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Djokovic's duel with destiny

It has been a curious Wimbledon thus far. Much of it has been predictable: the last-minute withdrawal of Nick Kyrgios; the disappointing results of Australians- no women in the second round, only one male through to the third round and no further, the unimpeded progress of the top seeds and the rain.


Yet for what is often described as the grandest of the Grand Slams, the tennis thus far- except for the night and day ‘Battle of the toilet break’ match between Andy Murray and Stefanos Tsitsipas, has not generated the excitement that we might have expected.


Rather it has been off court news and events, attempts to disrupt the court, and ‘down the road’ activities that have taken our attention more than we realise.


The regal return of Roger Federer to Centre Court to celebrate the 20th anniversary of his first title in 2023 had more than a whiff of a coronation about it, especially with the Princess of Wales looking adoringly on.



News that 2021 Women’s Champion, Ashleigh Barty, had given birth to her first child, Hayden, was also a reminder of triumphs past. The off-court love match of Tsitsipas and Paula Badosa also generated much media attention.


The Princess of Wales also took time to visit an outside court to watch British wildcard Katie Boulter play Australia’s Daria Saville. The match was interrupted by ‘Stop Oil Now’ protesters, the same activists that had disrupted play on the first day of the Lord’s Ashes cricket test between old rivals England and Australia.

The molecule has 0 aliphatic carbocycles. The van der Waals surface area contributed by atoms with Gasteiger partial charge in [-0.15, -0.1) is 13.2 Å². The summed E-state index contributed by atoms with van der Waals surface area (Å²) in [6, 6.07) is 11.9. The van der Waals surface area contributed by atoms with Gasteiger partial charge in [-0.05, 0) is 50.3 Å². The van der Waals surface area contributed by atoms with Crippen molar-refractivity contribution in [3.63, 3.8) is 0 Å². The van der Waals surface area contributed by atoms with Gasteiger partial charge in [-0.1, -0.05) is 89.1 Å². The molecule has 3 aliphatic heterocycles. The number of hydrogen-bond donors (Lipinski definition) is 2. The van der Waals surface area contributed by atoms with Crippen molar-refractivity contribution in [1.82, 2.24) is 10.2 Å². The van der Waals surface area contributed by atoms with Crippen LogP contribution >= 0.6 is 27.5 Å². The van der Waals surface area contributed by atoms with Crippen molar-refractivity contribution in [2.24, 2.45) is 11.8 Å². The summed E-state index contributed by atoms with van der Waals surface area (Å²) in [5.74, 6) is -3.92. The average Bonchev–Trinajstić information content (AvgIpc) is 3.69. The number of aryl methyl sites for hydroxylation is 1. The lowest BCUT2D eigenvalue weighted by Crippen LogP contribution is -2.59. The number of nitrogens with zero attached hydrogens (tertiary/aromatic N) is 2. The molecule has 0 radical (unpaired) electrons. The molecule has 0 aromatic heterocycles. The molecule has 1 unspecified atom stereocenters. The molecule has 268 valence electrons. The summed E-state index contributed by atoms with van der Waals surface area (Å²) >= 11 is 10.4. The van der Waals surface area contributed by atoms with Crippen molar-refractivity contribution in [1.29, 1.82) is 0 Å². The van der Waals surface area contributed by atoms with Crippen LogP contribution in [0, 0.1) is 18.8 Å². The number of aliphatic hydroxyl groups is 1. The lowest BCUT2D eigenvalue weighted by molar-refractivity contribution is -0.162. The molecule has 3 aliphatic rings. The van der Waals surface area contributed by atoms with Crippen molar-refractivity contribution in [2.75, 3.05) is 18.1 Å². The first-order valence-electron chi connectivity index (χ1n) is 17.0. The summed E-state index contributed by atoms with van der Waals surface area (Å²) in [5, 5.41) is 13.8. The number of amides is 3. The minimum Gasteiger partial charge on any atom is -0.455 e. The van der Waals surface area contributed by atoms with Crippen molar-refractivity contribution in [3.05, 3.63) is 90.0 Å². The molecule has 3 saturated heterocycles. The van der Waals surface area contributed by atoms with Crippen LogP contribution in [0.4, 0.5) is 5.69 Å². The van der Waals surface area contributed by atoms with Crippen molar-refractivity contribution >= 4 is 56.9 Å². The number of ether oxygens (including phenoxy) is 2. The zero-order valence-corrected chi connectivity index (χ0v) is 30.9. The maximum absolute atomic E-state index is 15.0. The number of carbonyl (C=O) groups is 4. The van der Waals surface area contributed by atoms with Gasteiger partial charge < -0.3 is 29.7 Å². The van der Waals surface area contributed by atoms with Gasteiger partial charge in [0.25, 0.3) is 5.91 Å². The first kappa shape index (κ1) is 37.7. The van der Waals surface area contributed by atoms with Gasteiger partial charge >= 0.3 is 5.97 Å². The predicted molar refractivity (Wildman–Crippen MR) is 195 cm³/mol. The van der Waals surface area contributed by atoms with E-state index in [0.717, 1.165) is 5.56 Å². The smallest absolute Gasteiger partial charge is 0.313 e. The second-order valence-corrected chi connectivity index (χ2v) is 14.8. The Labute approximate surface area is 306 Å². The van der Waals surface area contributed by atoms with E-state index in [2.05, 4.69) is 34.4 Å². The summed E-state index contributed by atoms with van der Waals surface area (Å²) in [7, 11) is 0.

The urgency of the pitch invaders’ demand that the world immediately cease using fossil fuel resources was thrown into perspective with statistics showing that, despite a drive to develop renewable energy, 82% of the world’s energy use last year was generated from coal and oil. The idea that the world’s energy switch can be instantly turned to ‘renewable’ remains a chimera.


Little did we know that their protest would be overshadowed by a storm far greater than the environmental apocalypse they seek to avoid. The controversial stumping of England’s wicketkeeper, Johnny Bairstow, as he and cavalier English captain Ben Stokes, took England tantalisingly close to an improbable victory will be discussed for many years. The response of the Australian commentariat was, predictably, less than sympathetic. It seems all is fair in “love, war and the Ashes.” The furore overshadowed more of the eccentric moments that cricket seems to deliver, especially when a bowler called Tongue was delivering to a batter called Head!





Any residual joie de vivre of the French Open evaporated following the fatal police shooting of a teenager in Paris. It was France’s ‘African and Arab Lives Matter’ moment, with the tragedy igniting violent nationwide protests and exposing cultural divides and suspicions about the integrity of French policing every bit as bitter as those in America.


Alongside existential questions of the world’s environmental future and repairing deep seated racial conflicts, the world finds ways to be affected by the absurd:


-it is just me or was the ill-fated Titan submersible expedition to view the wreck of the Titanic an exercise in indefensible vanity and hubris?;


-social media titans Elon Musk and Mark Zuckerberg announce plans to take to the ring to slog it out. Away from this puerile fantasy, they are now locked in corporate conflict as Zuckerberg seeks to use his social media platform, Threads, to destroy Zuckerberg’s Twitter. If they could tear each other and their pernicious companies to shreds the world would be the beneficiary;